hms iron duke

hms iron duke

Tuesday, 18 October 2016

“Cyber is Scarier than You Think!”

“The idea that the future will be different from the present is so repelling for our conventional way of thinking and for our behaviour that, at least the vast majority of us, if not all, pose a great resistance to acting on it in practice”.

John Maynard Keynes, 1937

Alphen, Netherlands. 18 October. The other day in Poland I watched one of those ‘power films’ beloved of armed forces showing full throttle military ships, aircraft, and camouflaged, armour-clad soldiers in action, backed by typically stirring modern, martial music. In fact, it was ‘faux power’ because for all the impressive military platforms and systems on show, and vital though they are, making the citizen really secure in the twenty-first century will demand much, much more.  ‘Security’ now demands far more than big, metal bits that go bang.

One of the many highlights last week in Toronto at Julie Lindhout’s ATA General Assembly meeting was the chance to chair a panel of real experts on the challenge posed by new technology to defence strategy. Too often those of us who float high in the intellectual ether of policy and strategy fail to properly grasp the very real danger that future shock could well emerge from the shadows of our own ignorance. Jon Lindsay of Toronto University, Brigadier-General Henrik Sommer of Allied Command Transformation, and Duncan Stewart of Canada’s National Research Council helped put me straight.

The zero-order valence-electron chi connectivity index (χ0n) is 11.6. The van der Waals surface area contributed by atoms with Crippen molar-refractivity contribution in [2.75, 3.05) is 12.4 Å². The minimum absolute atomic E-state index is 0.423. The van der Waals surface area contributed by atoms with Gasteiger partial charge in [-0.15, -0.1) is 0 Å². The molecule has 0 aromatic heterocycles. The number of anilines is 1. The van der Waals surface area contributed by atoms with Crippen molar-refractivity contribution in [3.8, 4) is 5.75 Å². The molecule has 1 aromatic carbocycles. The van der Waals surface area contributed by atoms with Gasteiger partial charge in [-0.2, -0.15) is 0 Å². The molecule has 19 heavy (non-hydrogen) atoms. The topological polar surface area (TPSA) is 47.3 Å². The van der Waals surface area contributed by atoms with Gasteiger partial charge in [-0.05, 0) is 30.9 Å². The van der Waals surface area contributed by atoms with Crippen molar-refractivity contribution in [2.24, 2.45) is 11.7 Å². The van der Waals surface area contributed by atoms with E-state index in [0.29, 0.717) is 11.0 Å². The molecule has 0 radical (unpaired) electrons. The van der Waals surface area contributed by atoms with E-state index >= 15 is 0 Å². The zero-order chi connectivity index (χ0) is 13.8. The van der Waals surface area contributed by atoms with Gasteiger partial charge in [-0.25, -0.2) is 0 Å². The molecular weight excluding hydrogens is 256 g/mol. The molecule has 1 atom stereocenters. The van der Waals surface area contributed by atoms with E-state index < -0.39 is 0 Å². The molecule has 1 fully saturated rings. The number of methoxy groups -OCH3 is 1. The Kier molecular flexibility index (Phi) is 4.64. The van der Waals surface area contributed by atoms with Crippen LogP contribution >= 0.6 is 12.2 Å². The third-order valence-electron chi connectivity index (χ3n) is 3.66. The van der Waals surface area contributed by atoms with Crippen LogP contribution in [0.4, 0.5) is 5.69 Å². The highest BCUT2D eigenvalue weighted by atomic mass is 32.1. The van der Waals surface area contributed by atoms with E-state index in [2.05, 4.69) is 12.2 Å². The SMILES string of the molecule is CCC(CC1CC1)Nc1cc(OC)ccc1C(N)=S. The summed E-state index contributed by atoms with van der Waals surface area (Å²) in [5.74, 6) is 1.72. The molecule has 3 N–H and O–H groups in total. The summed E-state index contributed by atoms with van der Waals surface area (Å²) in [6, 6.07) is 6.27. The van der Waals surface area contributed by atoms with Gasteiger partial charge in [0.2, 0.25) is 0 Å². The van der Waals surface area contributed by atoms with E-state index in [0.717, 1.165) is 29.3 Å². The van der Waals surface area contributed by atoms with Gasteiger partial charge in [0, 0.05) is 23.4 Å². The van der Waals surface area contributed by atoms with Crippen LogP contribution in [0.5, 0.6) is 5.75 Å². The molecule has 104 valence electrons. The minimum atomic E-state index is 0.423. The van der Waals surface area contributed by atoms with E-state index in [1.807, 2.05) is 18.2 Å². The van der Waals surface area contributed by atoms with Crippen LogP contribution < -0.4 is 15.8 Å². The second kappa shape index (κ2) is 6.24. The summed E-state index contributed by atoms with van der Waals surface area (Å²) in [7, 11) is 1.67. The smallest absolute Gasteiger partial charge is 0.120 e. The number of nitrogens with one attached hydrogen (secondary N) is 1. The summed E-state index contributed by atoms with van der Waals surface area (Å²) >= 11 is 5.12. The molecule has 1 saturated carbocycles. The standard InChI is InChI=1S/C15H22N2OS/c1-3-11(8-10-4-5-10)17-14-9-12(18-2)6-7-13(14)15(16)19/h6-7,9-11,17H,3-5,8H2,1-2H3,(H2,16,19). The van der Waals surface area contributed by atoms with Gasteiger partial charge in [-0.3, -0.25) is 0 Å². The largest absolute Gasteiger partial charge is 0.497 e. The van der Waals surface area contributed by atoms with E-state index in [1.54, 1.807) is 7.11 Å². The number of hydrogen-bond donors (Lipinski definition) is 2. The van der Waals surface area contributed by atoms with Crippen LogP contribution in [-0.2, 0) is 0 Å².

Duncan Stewart warned of the dangers posed by ‘disruptive technologies’ that threaten to negate billions of dollars of defence investment and the linear thinking that drives much of it. Brigadier-General Sommer considered the role of force in the face of such threats. The modern military force will need to be ‘agile’, one part of a system of systems that can defend as much against cyber and hybrid attacks, as against enemy aircraft, ships and tanks.
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However, it was Jon Lindsay was raised what for me was the existential question of the session. Are Western states any longer intellectually, technically, militarily, and politically agile enough to defend themselves? When I think of my own country Britain I really wonder. Look at any major project in which the British Government is currently engaged and two words spring immediately to mind; utter incompetence. Let me add a third word; utter bloody incompetence! Most of this incompetence is due to the lack of leadership, vision, and joined-upness at the very top of government for which London is sadly now ‘renowned’. It also reflects a lack of understanding as to what is needed.

The need for such joined-upness is self-evident. The application of such technologies to the contested security space is not limited to realm of cyber. Nanotechnologies, micro-biology and a whole host of hitherto ‘exotic technologies’ are entering, or about to enter, the geopolitical fray. Such technologies could act as the Great Leveller enabling ever smaller actors to generate ever greater strategic effect as the price of mass destruction and disruption falls.